/ Self-Service Analytics & The Illusion Of Self-Sufficiency (Part 1)

After years of business users being dependent on busy, understaffed IT teams for all their reporting needs, a shift has occurred. Tired of the inflexibility, slow turnaround and unintuitive tools, business teams are turning away from traditional business intelligence (BI) tools to self-service analytics. Even organizations that have relied heavily on spreadsheets are realizing they need a better analytics platform—one that doesn’t lead to a patchwork data environment that is increasingly messy, unreliable and unsustainable.

The new self-service BI platforms are essential to businesses that seek to place data at the core of their operations, decision-making and optimization efforts. Not only does it free up analysts to focus on more strategic work than reporting, but it also enables more business users to access the data they need when they need it.

This democratization of data across an organization opens up new opportunities that simply wouldn’t be possible with traditional BI tools. By 2020, Gartner boldly predicts that self-service BI platforms will makeup of all self service BI platforms will makeup 80% of all enterprise reporting.

As someone who works in this industry (full disclosure I work for Domo), I’ve seen business people get excited about the power and ease-of-use that self-service analytics tools introduce. However, there’s one important misconception that must be addressed and better grounded in reality. From time to time, some business owners, executives and managers come to believe (or hope) that all you need is the technology and nothing more. They mistakenly expect self-sufficiency from these new BI tools instead of self-service.

To explain the difference between self-sufficiency and self-service, I’ll use a soda fountain analogy. When I was growing up, it was common for employees to dispense the soda drinks you ordered at fast food restaurants. Today,many fast food chains allow customers to fill their own drinks from self-service soda fountains. Similarly, with traditional BI platforms, IT teams typically prepared and dispensed reports to business users who requested them. However, with self-service analytics, business users now have more information at their fingertips than ever before.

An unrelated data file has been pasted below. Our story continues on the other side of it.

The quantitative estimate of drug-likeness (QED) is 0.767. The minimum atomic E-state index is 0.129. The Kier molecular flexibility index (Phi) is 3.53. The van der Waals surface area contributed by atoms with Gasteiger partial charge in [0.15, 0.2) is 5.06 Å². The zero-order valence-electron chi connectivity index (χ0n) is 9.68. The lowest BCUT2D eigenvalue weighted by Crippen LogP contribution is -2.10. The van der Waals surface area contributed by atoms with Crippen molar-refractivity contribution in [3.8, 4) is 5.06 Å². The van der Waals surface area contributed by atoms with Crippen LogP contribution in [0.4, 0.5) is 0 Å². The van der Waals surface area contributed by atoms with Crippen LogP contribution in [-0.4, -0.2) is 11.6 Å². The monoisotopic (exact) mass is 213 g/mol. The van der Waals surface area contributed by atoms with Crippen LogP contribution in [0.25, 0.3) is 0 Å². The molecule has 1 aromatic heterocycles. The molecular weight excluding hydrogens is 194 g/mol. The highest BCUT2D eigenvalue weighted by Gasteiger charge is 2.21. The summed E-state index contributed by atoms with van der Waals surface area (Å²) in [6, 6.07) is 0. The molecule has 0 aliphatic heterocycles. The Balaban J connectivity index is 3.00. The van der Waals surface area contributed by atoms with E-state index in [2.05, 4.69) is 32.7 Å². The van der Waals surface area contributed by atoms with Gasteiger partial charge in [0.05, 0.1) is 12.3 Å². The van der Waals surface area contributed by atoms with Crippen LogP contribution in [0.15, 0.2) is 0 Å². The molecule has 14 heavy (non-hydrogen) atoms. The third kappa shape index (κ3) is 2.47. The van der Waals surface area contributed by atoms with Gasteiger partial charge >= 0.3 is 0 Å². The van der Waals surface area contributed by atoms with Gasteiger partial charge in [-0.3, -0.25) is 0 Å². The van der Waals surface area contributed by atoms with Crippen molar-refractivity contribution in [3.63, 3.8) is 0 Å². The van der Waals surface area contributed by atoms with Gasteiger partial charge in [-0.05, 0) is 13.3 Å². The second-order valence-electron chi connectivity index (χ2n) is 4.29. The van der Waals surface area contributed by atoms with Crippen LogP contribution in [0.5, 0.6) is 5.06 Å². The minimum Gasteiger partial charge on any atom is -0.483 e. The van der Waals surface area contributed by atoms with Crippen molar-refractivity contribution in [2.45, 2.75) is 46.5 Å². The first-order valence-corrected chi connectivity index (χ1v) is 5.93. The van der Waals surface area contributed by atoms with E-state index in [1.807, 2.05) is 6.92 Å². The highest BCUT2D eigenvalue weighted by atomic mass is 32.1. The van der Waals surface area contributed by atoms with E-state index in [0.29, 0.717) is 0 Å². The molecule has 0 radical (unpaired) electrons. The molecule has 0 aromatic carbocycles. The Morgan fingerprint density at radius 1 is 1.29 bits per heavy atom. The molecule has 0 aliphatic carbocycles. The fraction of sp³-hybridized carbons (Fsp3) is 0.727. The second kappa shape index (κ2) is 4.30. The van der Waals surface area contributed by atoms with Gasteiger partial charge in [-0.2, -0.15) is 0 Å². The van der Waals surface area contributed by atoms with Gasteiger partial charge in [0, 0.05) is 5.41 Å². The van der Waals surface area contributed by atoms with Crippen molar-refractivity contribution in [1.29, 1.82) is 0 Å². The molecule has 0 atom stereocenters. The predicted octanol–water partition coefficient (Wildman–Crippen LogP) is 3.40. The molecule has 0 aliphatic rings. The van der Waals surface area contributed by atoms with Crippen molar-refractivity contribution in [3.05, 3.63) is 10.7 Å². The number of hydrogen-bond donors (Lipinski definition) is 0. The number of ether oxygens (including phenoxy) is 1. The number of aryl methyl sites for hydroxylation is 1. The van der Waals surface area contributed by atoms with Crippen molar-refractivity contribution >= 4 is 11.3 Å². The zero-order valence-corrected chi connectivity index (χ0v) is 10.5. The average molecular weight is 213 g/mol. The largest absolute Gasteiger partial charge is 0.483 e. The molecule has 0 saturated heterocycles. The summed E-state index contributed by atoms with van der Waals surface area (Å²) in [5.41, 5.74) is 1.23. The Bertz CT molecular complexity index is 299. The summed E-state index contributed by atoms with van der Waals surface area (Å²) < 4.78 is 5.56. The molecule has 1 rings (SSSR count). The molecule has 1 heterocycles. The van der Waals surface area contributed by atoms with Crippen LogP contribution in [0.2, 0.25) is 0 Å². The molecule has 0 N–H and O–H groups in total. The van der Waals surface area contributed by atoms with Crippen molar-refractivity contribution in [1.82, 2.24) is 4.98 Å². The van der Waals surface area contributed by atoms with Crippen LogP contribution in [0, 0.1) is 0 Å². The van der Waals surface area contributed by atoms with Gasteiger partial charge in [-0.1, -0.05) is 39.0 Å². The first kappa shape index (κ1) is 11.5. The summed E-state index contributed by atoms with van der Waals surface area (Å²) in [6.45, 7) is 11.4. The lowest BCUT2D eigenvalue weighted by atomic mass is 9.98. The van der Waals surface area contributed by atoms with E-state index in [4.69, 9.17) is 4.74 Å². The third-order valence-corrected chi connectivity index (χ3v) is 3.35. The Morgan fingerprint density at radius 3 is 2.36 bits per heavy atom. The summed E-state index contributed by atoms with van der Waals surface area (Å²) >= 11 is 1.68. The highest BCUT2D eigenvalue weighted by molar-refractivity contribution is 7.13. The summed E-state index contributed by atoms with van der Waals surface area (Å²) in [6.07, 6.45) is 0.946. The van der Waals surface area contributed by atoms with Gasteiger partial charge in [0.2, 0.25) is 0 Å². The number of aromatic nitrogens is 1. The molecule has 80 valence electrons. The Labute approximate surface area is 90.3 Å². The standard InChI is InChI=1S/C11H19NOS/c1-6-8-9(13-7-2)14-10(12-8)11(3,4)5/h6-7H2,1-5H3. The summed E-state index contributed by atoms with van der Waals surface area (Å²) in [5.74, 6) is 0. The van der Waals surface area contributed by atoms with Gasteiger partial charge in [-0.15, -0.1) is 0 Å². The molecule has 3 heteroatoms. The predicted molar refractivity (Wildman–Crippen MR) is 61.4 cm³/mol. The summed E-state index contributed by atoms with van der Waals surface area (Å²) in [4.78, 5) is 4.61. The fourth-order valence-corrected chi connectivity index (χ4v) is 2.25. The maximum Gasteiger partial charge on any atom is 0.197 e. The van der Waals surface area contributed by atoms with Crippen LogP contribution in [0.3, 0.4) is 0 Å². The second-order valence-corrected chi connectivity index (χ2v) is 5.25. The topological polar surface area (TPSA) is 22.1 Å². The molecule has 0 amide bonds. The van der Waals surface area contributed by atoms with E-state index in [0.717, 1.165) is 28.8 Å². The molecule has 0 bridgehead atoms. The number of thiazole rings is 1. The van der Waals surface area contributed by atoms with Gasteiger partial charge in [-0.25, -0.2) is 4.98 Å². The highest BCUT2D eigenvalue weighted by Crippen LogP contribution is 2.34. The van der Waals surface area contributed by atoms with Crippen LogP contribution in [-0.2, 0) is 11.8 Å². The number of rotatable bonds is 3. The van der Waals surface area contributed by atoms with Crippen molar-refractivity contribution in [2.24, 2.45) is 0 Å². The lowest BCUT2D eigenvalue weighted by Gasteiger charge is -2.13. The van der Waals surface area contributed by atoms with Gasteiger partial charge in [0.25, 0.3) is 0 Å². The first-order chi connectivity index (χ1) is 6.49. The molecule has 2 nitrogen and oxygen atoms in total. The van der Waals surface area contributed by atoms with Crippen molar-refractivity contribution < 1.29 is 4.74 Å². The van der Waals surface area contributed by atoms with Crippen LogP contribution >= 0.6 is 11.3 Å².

While soda fountains are now more freely accessible to restaurant patrons, that doesn’t mean they are self-sufficient. Once the soda machines are installed and connected to water and electricity, the work is not done. Someone needs to ensure there’s an ample supply of carbonation and syrup available, and that the flavors are correct and clearly marked. An employee also needs to ensure customers have the necessary cups, lids and straws as well as adequate ice. In addition, the soda fountains must be regularly maintained and cleaned, or they may become unusable if they’re jammed or unsanitary.

Likewise, someone needs to ensure useful information flows out of your self-service BI tool on a consistent basis. Business users expect to receive relevant data from these tools, which means somebody must ensure the metrics and reporting options evolve to meet the changing needs of your organization. People also need to trust the data, or they won’t use it to inform their decision making. As a result, someone must monitor the data quality and address any serious issues before business users lose faith in the numbers. While the self-service aspect of modern BI platforms offers more freedom and power to business users,it doesn’t remove the responsibility of organizations to manage and maintain these analytics systems overtime. So yes, people still need to be involved on some level with managing your self-service BI platform—just like they do for self-service soda fountains to operate effectively at restaurants.

**This article was originally published on Forbes.com on November 15, 2016

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